As New York City rebuilds from Hurricane Sandy, the federal government is seeking the advice of the Netherlands, a place that knows plenty about flooding.
On Monday, U.S. Housing and Urban Development Secretary Shaun Donovan met with Melanie Schultz van Haegen, the Netherlands' minister for Infrastructure and the Environment.
The two signed an agreement in Washington, D.C. to share ideas on how to rebuild the northeast and better protect it against future storms.
As NY1 reported last week, the Netherlands is an expert in mitigating storms and protecting its infrastructure from flooding.
"You all have a depth and understanding of these issues that no one in the world does," Donovan told van Haegen.
Donovan recently visited the Netherlands, and said that every idea should be on the table, from building storm barriers to building waterfront parks that can help absorb storm surges and floods before they reach homes.
"There is no single magic bullet to these questions. It needs to be integrated to how we're rebuilding homes in the Rockaways and how we think about transportation infrastructure on a regional level," said Donovan. "So we will be looking at and studying all of those. And I think we'll continue to get input from the Netherlands on how to combine those solutions."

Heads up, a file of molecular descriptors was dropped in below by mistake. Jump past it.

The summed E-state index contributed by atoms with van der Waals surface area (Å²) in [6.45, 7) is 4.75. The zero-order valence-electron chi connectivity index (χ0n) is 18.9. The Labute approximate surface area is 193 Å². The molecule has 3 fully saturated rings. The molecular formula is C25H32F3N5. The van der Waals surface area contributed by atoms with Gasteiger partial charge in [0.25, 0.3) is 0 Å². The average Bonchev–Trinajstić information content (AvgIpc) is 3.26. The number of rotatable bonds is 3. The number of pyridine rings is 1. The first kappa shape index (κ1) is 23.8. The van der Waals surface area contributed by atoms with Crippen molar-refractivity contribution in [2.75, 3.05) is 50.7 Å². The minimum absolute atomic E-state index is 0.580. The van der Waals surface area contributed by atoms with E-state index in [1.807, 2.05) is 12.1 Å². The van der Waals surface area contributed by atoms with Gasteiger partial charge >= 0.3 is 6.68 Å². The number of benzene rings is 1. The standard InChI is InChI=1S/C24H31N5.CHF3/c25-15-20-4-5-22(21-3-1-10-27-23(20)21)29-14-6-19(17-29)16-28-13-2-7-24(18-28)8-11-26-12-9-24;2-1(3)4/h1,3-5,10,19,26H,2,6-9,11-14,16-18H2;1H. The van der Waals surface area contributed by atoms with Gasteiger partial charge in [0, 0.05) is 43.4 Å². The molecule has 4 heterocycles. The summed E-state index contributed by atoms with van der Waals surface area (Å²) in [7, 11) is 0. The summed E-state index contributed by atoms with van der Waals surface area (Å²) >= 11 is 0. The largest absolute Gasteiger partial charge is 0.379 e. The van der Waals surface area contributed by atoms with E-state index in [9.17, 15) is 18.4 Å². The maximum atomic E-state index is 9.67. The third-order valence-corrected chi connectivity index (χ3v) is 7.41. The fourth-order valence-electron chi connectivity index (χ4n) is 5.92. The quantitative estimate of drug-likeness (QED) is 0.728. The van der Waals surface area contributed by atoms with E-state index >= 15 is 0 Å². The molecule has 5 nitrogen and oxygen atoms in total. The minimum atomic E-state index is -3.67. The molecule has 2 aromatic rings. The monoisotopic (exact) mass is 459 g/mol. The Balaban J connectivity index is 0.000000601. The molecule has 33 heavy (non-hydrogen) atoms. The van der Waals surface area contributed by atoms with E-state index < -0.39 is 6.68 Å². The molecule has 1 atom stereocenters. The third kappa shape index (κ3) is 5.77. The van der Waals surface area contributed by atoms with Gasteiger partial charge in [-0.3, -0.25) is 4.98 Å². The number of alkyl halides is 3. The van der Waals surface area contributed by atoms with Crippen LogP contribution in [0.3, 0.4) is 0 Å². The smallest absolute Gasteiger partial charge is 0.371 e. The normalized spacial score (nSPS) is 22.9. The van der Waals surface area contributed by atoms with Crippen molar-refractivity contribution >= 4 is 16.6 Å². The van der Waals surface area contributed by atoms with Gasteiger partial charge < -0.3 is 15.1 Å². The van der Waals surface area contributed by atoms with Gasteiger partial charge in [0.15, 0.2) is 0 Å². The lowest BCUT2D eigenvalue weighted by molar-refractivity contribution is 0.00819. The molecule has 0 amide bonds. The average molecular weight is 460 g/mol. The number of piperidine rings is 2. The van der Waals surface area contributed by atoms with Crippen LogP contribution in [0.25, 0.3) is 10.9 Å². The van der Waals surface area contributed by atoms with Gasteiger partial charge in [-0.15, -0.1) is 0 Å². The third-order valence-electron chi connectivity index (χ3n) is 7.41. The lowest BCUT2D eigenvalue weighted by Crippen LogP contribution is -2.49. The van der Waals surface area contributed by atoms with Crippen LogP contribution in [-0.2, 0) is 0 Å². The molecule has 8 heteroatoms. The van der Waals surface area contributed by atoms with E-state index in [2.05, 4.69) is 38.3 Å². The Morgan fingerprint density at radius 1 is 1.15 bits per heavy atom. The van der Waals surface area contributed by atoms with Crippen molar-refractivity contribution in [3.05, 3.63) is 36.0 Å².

"For us it is very important to have a very high protection level," van Haegen said.
The agreement lasts five years, and the Dutch also hope to learn from the U.S., particularly on how to implement evacuation plans.
Mayor Michael Bloomberg supports the information sharing.
"He should certainly talk to everyone about everything," Bloomberg said on Monday.
However, the mayor is skeptical of whether barriers would work.
"Unless you're prepared to build a barrier from the Florida Keys to Newfoundland, I don't know what you're talking about," Bloomberg said. "You could block off the harbor. I think the environmental issues and the expense would be enormous."
The agreement with the Dutch underscores how Washington thinks the rebuilding process is not just a short-term project, but a long-term rethinking of how coastal cities use urban planning to deal with the threat of rising sea levels.
Part of the federal Sandy relief package passed earlier this year aims to advance the discussion.
"I was able to get $20 million put in the Sandy aid to do a comprehensive study, long-term, of the protections New York needs. It could be gates, it could be sea walls," Sen. Charles Schumer said.
It could be solutions that are discovered from a conversation with people who know a thing or two about flooding.
The Dutch minister is traveling to the New York area on Tuesday to begin studying the impact of Hurricane Sandy.